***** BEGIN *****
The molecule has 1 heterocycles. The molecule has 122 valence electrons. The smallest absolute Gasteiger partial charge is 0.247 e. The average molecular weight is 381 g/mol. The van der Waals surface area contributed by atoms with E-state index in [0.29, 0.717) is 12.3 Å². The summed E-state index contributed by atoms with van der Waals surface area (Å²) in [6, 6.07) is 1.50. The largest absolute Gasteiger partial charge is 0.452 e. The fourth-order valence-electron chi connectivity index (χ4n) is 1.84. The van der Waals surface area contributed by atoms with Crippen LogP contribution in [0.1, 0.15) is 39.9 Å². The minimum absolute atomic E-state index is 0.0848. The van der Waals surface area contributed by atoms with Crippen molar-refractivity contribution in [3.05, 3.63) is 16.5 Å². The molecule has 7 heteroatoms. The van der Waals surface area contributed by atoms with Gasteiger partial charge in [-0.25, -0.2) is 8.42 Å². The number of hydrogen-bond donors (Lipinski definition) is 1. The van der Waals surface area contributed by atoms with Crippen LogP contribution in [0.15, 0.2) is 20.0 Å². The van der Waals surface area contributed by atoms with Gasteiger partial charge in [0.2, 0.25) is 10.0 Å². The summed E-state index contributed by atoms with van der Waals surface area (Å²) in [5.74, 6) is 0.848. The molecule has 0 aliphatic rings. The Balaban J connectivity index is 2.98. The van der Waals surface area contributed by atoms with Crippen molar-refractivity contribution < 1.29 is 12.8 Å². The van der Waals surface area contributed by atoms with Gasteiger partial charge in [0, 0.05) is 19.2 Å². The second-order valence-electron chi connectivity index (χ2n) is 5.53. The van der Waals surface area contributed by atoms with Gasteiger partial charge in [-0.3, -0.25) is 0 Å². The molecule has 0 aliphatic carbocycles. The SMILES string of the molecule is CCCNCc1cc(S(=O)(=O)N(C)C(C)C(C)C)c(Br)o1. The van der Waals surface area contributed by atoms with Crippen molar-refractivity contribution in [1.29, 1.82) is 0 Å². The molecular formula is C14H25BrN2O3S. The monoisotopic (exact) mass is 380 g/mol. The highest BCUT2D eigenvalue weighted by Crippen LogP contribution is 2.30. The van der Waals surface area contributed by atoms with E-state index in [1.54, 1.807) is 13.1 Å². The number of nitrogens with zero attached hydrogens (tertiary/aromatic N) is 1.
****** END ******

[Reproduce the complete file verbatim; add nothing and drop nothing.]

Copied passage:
The molecule has 1 heterocycles. The molecule has 122 valence electrons. The smallest absolute Gasteiger partial charge is 0.247 e. The average molecular weight is 381 g/mol. The van der Waals surface area contributed by atoms with E-state index in [0.29, 0.717) is 12.3 Å². The summed E-state index contributed by atoms with van der Waals surface area (Å²) in [6, 6.07) is 1.50. The largest absolute Gasteiger partial charge is 0.452 e. The fourth-order valence-electron chi connectivity index (χ4n) is 1.84. The van der Waals surface area contributed by atoms with Crippen LogP contribution in [0.1, 0.15) is 39.9 Å². The minimum absolute atomic E-state index is 0.0848. The van der Waals surface area contributed by atoms with Crippen molar-refractivity contribution in [3.05, 3.63) is 16.5 Å². The molecule has 7 heteroatoms. The van der Waals surface area contributed by atoms with Gasteiger partial charge in [-0.25, -0.2) is 8.42 Å². The number of hydrogen-bond donors (Lipinski definition) is 1. The van der Waals surface area contributed by atoms with Crippen LogP contribution in [0.15, 0.2) is 20.0 Å². The van der Waals surface area contributed by atoms with Gasteiger partial charge in [0.2, 0.25) is 10.0 Å². The summed E-state index contributed by atoms with van der Waals surface area (Å²) in [5.74, 6) is 0.848. The molecule has 0 aliphatic rings. The Balaban J connectivity index is 2.98. The van der Waals surface area contributed by atoms with Crippen molar-refractivity contribution < 1.29 is 12.8 Å². The van der Waals surface area contributed by atoms with Gasteiger partial charge in [0, 0.05) is 19.2 Å². The second-order valence-electron chi connectivity index (χ2n) is 5.53. The van der Waals surface area contributed by atoms with Gasteiger partial charge in [-0.3, -0.25) is 0 Å². The molecule has 0 aliphatic carbocycles. The SMILES string of the molecule is CCCNCc1cc(S(=O)(=O)N(C)C(C)C(C)C)c(Br)o1. The van der Waals surface area contributed by atoms with Crippen molar-refractivity contribution in [1.29, 1.82) is 0 Å². The molecular formula is C14H25BrN2O3S. The monoisotopic (exact) mass is 380 g/mol. The highest BCUT2D eigenvalue weighted by Crippen LogP contribution is 2.30. The van der Waals surface area contributed by atoms with E-state index in [1.54, 1.807) is 13.1 Å². The number of nitrogens with zero attached hydrogens (tertiary/aromatic N) is 1.